Monday, August 1, 2016

Pseudoatrophy and Multiple Sclerosis

Multiple sclerosis is a demyelinating disease of the central nervous system that is often marked by changes in the brain. Using magnetic resonance imaging (MRI), these changes can appear as lesions, “black holes," or brain atrophy.

What are lesions?

In MS, the fatty, protective covering that surrounds nerves, called myelin, becomes damaged due to inflammation in the central nervous system. The result of this inflammatory damage is demyelination. Lesions are the hardened areas (scars) or plaques where myelin has been damaged. Multiple sclerosis literally means "many scars."

Where inflammation damages the blood-brain barrier, lesions can develop. This inflammation and active lesions appear on MRI scans as white spots when gadolinium, a contrast agent, is injected into a vein beforehand. Lesions can also affect the spinal cord or optic nerves.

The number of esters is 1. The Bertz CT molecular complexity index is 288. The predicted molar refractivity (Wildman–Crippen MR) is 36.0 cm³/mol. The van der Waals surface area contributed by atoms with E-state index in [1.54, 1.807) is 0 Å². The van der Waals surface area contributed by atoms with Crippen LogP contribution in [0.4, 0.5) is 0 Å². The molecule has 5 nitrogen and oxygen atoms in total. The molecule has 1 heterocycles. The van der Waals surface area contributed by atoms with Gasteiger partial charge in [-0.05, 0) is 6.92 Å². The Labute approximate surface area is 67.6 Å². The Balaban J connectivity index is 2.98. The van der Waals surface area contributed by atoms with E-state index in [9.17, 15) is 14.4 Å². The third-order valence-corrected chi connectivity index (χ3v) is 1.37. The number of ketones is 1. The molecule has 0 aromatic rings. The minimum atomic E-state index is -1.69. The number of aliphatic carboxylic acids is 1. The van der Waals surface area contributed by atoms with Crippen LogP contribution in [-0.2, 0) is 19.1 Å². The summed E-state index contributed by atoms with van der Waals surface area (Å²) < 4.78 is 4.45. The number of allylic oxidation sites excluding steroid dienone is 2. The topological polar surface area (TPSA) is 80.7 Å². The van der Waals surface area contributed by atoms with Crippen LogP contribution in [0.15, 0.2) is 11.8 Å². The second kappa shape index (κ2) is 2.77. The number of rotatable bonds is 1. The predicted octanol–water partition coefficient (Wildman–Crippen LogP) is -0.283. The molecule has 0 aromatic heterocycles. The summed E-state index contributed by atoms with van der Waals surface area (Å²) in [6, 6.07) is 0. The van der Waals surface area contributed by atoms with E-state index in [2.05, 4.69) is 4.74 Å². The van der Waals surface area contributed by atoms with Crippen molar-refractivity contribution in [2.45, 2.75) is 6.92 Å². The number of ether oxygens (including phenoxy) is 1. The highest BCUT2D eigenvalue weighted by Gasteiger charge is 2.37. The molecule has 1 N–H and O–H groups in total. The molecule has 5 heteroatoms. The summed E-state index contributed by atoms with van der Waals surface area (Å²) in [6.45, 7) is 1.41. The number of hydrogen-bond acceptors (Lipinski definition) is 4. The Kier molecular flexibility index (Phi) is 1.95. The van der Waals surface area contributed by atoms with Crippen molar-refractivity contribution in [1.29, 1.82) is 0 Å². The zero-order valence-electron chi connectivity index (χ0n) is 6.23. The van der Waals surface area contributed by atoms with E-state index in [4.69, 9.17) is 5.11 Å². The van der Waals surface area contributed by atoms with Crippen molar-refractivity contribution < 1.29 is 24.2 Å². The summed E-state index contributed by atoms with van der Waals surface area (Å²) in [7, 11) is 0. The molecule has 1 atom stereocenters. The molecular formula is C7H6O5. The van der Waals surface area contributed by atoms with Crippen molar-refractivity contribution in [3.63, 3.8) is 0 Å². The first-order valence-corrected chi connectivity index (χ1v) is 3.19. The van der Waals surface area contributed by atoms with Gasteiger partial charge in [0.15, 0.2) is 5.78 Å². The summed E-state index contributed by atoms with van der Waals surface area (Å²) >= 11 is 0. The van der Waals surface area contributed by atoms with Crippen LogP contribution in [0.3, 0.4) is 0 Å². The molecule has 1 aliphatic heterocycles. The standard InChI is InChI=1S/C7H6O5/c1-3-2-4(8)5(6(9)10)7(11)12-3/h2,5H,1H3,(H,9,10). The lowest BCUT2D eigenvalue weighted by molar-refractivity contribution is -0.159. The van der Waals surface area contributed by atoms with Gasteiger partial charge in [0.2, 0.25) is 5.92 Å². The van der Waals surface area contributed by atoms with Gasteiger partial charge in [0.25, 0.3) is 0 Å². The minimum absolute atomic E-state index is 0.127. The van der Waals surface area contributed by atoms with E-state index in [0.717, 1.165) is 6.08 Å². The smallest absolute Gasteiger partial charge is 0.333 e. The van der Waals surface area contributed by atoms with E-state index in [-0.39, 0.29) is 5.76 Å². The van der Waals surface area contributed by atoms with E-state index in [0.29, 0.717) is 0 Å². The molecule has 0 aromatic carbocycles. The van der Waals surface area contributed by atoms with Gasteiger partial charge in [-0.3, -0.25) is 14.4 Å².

What are black holes?

When so much of the protective myelin has been damaged that nerves die, the resulting lesions appear as dark spots on MRI scan. These dark spots are often referred to as “black holes.” Although the body can work hard to repair myelin, once the nerves have died they do not grow back. The damage is permanent.

Read this post in its entirety:
Brain Atrophy, Pseudoatrophy, and Multiple Sclerosis

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